Cody Casares / The Advocate
After an abysmal showing in its previous two seasons, netting just one win in 2014 and forfeiting the entire season after one game in 2015, the women’s soccer team has plotted a fresh course starting with newly hired coach Brittany Castillo.
After former coach Amanda Beckenhauer walked away from her coaching duties following the collapse of the 2015 season, Athletic Director John Wade was handed an opportunity to shift the program onto a different heading.
“(Castillo) was always feisty, even when she was here as a player. I’m kicking myself because I didn’t consider her sooner,” Wade said. “She doesn’t take ‘no’ for an answer and her ability to work through adversity is what makes her stand out. She’s a good fit.”
Castillo was an all-conference player for the Comets women’s soccer program, earning first team honors in 2001 and 2002.
She earned an selection to the Sophomore Bowl in 2002, and she also played on the Comet softball team while she completed her lower division academic work at Contra Costa College.
“No doubt there is history here at CCC. Its outreach to the community, the family atmosphere and caring — absolutely.” Castillo said. “I live in Fairfield, so I could have taught at Solano, but I would rather drive right past that campus to come here because of the pride that I have for CCC.”
As a Bay Area native, Castillo’s soccer pedigree stretches far beyond her playing days for the Comets.
Post CCC, Castillo achieved her bachelor of arts from San Francisco State and competed on its soccer team in 2005. She coached high school soccer for two years at Hercules High before returning to SF State to pursue her master’s degree, which she earned in 2010.
Castillo also played for the Tottenham Hotspurs, a soccer program that is an extension of an English Premier League club located in the Bay Area for more than 25 years.
Her playing and coaching experience led her to an assistant coaching position for UC Berkeley women’s soccer club for two seasons.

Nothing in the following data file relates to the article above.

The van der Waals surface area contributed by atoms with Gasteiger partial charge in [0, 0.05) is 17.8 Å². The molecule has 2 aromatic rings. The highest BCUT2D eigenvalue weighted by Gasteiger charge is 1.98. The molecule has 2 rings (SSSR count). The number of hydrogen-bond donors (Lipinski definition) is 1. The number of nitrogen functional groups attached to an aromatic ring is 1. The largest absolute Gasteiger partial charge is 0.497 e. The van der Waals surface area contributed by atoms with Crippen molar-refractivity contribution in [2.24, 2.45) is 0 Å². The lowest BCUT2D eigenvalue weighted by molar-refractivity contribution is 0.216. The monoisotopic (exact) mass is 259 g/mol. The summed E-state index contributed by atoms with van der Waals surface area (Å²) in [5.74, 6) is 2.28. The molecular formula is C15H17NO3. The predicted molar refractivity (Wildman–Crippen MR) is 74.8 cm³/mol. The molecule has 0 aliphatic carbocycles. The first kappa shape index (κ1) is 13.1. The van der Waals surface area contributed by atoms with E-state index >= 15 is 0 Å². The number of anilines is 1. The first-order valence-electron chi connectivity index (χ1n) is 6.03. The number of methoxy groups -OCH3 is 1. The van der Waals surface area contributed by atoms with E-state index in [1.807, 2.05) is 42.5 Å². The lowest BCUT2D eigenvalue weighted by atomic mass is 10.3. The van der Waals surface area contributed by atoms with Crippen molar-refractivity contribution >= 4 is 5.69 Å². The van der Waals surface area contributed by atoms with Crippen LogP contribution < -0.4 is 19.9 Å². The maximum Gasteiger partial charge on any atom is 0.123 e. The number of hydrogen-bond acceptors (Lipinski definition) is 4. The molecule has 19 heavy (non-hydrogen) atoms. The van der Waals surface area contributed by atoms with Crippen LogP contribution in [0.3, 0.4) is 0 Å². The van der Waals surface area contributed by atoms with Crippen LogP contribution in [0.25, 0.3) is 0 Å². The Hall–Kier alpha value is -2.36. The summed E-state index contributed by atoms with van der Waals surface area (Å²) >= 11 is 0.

Club sports, at the university level, are offered by colleges that compete with other college teams but whose games do not fall under National Collegiate Athletic Association jurisdiction (NCAA).
These teams are typically for athletes who want to participate at a higher level of competition, but do not have enough units to compete in NCAA level sports.
Coaching players who want to be here is one thing. However, following a dissolved season with a coach who all but set a dumpster fire in her wake is the epitome of changing a program in disarray.
Castillo has already begun taking steps to turn the program around.
Upon arrival, the coach met with Student Life officials to ensure a booth for Club Rush which garnered the attention of some of the many athletic prospects on campus.
“I wanted to represent the program,” Castillo said. “I wanted to get out there and make myself approachable and let the girls who did sign up know my expectations of them.”
Castillo even created “cccwomenssoccer,” an Instagram account for the squad.
Aside from a larger presence on campus, practice for the women’s soccer team now looks a lot different than it did during these last two years.
The culture shift is similar to what happened after Brian Guinn replaced Marvin Webb as coach of the Comet baseball team prior to last season.
Practices are crisper, as more regimented players build on in-game skill sets while continuing to focus on the fundamentals of the game.
Cardio training has also been more of a focus, as a portion of each practice is dedicated to running suicides and taking laps around the football field.
Student-athletes have already begun to buy into Castillo’s system.
“I think (Castillo) is awesome. She is a cool person and she teaches us a lot of information without overloading us,” freshman Comet forward Dontella Stanley said. “She is the best coach I’ve had since high school.”
As a coach Castillo knows the first thing she wants from her team — commitment. But the real work goes on off the playing field.
“I want to be as involved as I can. I want to make sure I help them academically because that’s the real reason they are here,” Castillo said.